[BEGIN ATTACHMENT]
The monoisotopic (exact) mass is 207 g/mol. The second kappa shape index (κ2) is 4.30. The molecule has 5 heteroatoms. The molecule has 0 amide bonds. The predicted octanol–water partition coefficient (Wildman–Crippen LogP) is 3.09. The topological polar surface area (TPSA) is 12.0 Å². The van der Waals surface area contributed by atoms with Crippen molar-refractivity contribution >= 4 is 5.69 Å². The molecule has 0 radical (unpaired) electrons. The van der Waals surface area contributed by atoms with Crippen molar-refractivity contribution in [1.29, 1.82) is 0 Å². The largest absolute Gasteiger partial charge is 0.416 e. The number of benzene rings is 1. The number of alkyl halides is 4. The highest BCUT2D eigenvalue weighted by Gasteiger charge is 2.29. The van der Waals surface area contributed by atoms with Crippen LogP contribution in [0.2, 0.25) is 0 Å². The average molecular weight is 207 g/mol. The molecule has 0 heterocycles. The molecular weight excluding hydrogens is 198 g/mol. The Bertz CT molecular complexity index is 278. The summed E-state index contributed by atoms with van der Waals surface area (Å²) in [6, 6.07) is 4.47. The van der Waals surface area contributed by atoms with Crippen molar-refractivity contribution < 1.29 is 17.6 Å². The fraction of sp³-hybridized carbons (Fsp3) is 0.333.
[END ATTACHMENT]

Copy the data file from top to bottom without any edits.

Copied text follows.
The monoisotopic (exact) mass is 207 g/mol. The second kappa shape index (κ2) is 4.30. The molecule has 5 heteroatoms. The molecule has 0 amide bonds. The predicted octanol–water partition coefficient (Wildman–Crippen LogP) is 3.09. The topological polar surface area (TPSA) is 12.0 Å². The van der Waals surface area contributed by atoms with Crippen molar-refractivity contribution >= 4 is 5.69 Å². The molecule has 0 radical (unpaired) electrons. The van der Waals surface area contributed by atoms with Crippen molar-refractivity contribution in [1.29, 1.82) is 0 Å². The largest absolute Gasteiger partial charge is 0.416 e. The number of benzene rings is 1. The number of alkyl halides is 4. The highest BCUT2D eigenvalue weighted by Gasteiger charge is 2.29. The van der Waals surface area contributed by atoms with Crippen LogP contribution in [0.2, 0.25) is 0 Å². The average molecular weight is 207 g/mol. The molecule has 0 heterocycles. The molecular weight excluding hydrogens is 198 g/mol. The Bertz CT molecular complexity index is 278. The summed E-state index contributed by atoms with van der Waals surface area (Å²) in [6, 6.07) is 4.47. The van der Waals surface area contributed by atoms with Crippen molar-refractivity contribution < 1.29 is 17.6 Å². The fraction of sp³-hybridized carbons (Fsp3) is 0.333.